Tag Archives: X Company

Link: X Company: Mark Ellis and Stephanie Morgenstern talk “The Hunt”

From Bridget Liszewski of The TV Junkies:

Link: X Company: Mark Ellis and Stephanie Morgenstern talk “The Hunt”
“They are at a definite crossroads in their relationship. If we ever had any aspect at all of Heidi that Aurora would admire, for being a person that forges her own destiny and is strong and knows what she wants, this is where we see the darkness that comes under it. The image from the hunt is what triggered this whole season.” Continue reading.

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X Company 307: Writer Sandra Chwialkowska on “The Hunt”

Spoiler warning: Do not read this article until you have seen X Company Episode 307, “The Hunt.”

Aurora Luft (Évelyne Brochu) and Franz Faber (Torben Liebrecht) have been on a collision course since the waning moments of X Company‘s Season 1 premiere, when Faber gazed down at Aurora’s photo in an intelligence file. For the better part of three seasons, we’ve watched them track each other’s every move, each trying to get the better of the other, all the while making similar horrific sacrifices to accomplish their goals. However—morally—Faber has always been a complex villain and Aurora has always been a conflicted hero, no matter how blurry the wartime scenarios became.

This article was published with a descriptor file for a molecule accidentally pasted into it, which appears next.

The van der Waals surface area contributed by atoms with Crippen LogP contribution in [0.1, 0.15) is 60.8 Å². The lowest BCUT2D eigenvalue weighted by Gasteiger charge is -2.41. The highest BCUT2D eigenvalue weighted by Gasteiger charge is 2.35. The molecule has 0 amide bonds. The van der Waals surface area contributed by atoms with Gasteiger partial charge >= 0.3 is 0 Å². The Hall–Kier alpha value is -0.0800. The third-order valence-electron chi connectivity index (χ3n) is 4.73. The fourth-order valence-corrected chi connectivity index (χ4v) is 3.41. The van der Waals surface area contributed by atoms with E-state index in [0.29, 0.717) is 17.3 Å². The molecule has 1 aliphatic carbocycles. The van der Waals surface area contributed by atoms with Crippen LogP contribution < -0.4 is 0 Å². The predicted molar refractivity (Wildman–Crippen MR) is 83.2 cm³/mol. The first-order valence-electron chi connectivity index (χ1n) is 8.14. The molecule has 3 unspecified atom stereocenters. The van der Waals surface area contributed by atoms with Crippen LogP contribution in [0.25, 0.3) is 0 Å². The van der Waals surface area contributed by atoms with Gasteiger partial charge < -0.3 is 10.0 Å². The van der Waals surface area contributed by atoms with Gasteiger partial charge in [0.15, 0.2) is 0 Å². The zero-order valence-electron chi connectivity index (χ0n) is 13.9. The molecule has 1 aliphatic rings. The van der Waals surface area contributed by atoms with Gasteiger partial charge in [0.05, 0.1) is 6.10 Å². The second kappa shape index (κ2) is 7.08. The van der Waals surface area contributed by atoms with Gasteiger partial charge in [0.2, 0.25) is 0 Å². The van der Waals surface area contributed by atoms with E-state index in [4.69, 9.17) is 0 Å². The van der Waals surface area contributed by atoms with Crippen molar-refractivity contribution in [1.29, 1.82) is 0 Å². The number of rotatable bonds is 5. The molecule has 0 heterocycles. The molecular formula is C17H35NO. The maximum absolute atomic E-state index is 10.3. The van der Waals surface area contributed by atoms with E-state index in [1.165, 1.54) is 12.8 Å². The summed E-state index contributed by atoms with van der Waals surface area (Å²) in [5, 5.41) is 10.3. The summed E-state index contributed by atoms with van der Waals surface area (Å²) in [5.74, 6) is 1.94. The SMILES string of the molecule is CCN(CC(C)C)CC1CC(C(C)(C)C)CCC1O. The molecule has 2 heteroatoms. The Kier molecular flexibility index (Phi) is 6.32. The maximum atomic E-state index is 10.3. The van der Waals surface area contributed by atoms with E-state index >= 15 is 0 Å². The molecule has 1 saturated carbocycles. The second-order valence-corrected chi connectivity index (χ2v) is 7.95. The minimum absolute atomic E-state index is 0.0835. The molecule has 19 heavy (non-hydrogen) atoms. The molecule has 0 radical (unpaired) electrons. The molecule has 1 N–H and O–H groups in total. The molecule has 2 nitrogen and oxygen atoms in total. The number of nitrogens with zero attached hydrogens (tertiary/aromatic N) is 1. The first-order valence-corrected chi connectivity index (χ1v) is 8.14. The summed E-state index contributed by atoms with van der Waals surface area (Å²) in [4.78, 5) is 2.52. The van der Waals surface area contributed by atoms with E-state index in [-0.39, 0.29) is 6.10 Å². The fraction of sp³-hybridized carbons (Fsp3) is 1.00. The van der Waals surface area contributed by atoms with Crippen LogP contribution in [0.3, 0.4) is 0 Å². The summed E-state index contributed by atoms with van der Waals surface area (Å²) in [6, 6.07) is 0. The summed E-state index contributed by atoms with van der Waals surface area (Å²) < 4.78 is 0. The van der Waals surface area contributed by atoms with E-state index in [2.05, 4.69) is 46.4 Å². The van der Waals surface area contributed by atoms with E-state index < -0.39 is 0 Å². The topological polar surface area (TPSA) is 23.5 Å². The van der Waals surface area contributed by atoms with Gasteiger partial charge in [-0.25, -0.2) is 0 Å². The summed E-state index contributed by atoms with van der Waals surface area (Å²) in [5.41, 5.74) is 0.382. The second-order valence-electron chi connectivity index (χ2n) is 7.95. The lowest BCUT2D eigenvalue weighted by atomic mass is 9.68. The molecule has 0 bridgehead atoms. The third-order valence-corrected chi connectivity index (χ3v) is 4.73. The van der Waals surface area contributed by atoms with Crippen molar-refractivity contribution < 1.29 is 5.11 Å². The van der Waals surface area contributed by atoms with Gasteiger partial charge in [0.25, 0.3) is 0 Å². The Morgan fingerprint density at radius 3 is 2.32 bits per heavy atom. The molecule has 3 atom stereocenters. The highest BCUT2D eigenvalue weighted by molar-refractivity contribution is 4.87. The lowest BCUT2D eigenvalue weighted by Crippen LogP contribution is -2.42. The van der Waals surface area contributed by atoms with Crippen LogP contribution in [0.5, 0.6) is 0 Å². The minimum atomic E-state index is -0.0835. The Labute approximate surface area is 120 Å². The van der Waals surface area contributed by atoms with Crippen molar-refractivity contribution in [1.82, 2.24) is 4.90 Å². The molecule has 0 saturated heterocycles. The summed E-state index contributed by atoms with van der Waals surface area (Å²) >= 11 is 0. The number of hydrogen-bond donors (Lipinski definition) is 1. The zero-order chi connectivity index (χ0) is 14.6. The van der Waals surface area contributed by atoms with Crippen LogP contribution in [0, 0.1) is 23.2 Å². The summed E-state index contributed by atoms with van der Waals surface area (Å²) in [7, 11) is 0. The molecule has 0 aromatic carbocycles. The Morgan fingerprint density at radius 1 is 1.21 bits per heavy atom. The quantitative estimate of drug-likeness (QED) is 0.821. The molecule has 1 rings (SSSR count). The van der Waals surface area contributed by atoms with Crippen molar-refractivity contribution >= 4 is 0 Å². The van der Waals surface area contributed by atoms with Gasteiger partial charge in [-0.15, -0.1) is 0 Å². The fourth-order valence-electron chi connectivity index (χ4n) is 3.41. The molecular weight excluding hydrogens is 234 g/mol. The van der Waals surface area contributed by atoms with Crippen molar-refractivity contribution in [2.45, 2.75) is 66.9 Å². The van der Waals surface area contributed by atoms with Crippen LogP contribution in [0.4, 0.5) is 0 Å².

Until last night.

In “The Hunt,” written by Sandra Chwialkowska and directed by Amanda Tapping, Aurora crosses through the looking glass and into Faber’s hellscape, changing from protector to participant in order to achieve a larger goal. Undercover as Helene Bauer, she helps Heidi (Madeleine Knight) assess school children for Aryan traits ahead of the “cleansing” of a local village. Then, she finds herself on a posh country estate, where a pheasant hunt turns into a human hunt at the casual nod of Obergruppenführer Schmidt (Morten Suurballe). She kills a young Jewish servant in the woods. Innocent, wounded, helpless. Of course, Aurora kills him to keep her intelligence position secure in hopes of saving thousands more helpless innocents—”Strategy,” as Neil (Warren Brown) explained to Janowski (Florian Ghimpu) earlier in the episode—but did she become Helene in the process?

Unable to face her team members after her actions, Aurora seeks out her shadow self, Faber, who is drinking down his own self-hatred at the Race and Resettlement office. They kiss—brief, desperate, full of anguish. But it is the moment just before that is remarkable. She touches his scar—given to him by the Polish Resistance as a courtesy reminder that he, not his uniform, is responsible for his actions in this war. At first, she is gentle, then she is harsh, mashing her hand over his face, knowing that what Faber tells her is true.

“You’re just like me and you know it,” he spits.

It’s the stunning culmination of years of character development, and Brochu and Liebrecht—who have always had crackling chemistry with each other—are spellbinding in the moment. But it all starts with the script, and Chwialkowska joins us to break down that disturbing kiss and tell us why this brilliant episode was the toughest one she’s ever written.

Was this episode as difficult to write as it was to watch?